Mental Speed Bumps: The Smarter Way to Tame Traffic
A practical, down-to-earth guide for residents, parents, health
professionals and city planners that turns conventional wisdom
on its head.

  • Find out how to use mental speed bumps to instantly slow drivers without them being aware that they have slowed.
  • Learn why removing all traffic signs, white lines, speed humps and traffic lights dramatically slow traffic and makes  streets  safer.
  • Discover why building the social life of the street is the most effective way to tame traffic.

Now everyone has the power to tame traffic.

Proposal for Patumahoe village

Given the level of concern shown by the community, we sought the advice of the new Auckland Transport organisation on how the traffic issue could be addressed.  Due to the recent amalgamation – it has proven difficult to directly connect through to Auckland Transport staff and efforts to do so were unproductive.  Our Local Board member, Lance Gedge is the Franklin Local Board member liaising with Auckland Transport but he has been unable to take this issue on board.  We understand the dilemma as he is unfamiliar with the smaller communities of Franklin and their workload has been substantial, but this has left us in a particularly uninformed  place.

We liaised with the Travelwise programme at Patumahoe Primary School and only at that time did the first implementation of the Kea Crossings take place.  During our October 2011 Open Day, this implementation raised further concerns from the community that instead of improving traffic safety – a traffic hazard had been created.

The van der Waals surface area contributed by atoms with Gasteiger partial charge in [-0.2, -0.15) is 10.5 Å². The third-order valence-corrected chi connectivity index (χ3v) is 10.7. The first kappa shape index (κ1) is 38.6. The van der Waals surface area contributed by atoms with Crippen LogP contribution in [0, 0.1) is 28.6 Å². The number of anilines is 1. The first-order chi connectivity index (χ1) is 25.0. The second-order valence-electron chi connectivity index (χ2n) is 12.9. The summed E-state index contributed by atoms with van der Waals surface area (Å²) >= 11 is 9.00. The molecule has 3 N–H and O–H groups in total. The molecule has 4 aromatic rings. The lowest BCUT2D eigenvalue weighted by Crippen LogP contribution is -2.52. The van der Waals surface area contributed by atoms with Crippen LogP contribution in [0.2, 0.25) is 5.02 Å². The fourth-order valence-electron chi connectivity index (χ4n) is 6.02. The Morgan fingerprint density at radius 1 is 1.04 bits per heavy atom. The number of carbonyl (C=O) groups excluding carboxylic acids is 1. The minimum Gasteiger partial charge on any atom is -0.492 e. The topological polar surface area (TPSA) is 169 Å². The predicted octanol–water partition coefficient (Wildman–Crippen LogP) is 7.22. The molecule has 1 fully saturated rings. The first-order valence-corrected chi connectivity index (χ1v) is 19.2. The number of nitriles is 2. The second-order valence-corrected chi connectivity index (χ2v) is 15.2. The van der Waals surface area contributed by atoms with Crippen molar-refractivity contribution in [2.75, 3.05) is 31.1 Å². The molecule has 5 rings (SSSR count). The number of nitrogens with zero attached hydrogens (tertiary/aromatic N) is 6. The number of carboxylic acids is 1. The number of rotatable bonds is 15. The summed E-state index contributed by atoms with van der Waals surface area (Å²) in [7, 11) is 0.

We raised this with the Local Board during a presentation early this year- at which time we were informed that the Legacy Project of Kea Crossings from ARTA and FDC were now being implemented.  This was discouraging because we had met several times informally with Local Board members, and at least once – formally – and at no time was mention made of this project.

An alternative to Kea Crossings

From the first presentation to Auckland Council we have asked for the installation of traffic calming entrances on the four roads leading into Patumahoe – Woodhouse Road, Kingseat Road, Mauku Road and Patumahoe Road.

Given the rural village community, and the reference materials and direction we had received so far, we believed that an appropriate method of traffic calming for Patumahoe would be a combination of:

  • Individually designed welcome signs;
  • Appropriate planting to designate the entry to the village ( and required lower speeds).  This could mean that tree choices are deciduous trees with significant blossoms and leaf changes to create a constantly changing visual reminder.  Flower choices could include spring bulbs as well as flowering perennials and colourful annuals for the same reason.
  • Change in roading surface – approx 6m of cobblestones – to remind drivers that they are entering a residential area.

This solution was reviewed by our Low Impact Design planner from Auckland Council and an Auckland Council spatial planner before being submitted to our Local Board.


Submissions to Auckland Council to date:

Following the previous work we have submitted on this proposal to Auckland Council via the following methods:

  • Auckland Plan
  • Auckland Regional Transport Plan
  • Local Franklin Board Annual Plan
  • Auckland Long Term Plan 2012- 2022
  • We have also made presentations to the Local Board – formally three times and informally many times more.

This is the background to the concerns raised at present regarding the installation of the Kea Crossing programmes, and the concern we have that Patumahoe – along with other rural and smaller communities –  are not being adequately informed or considered when blanket implementations are planned and designed.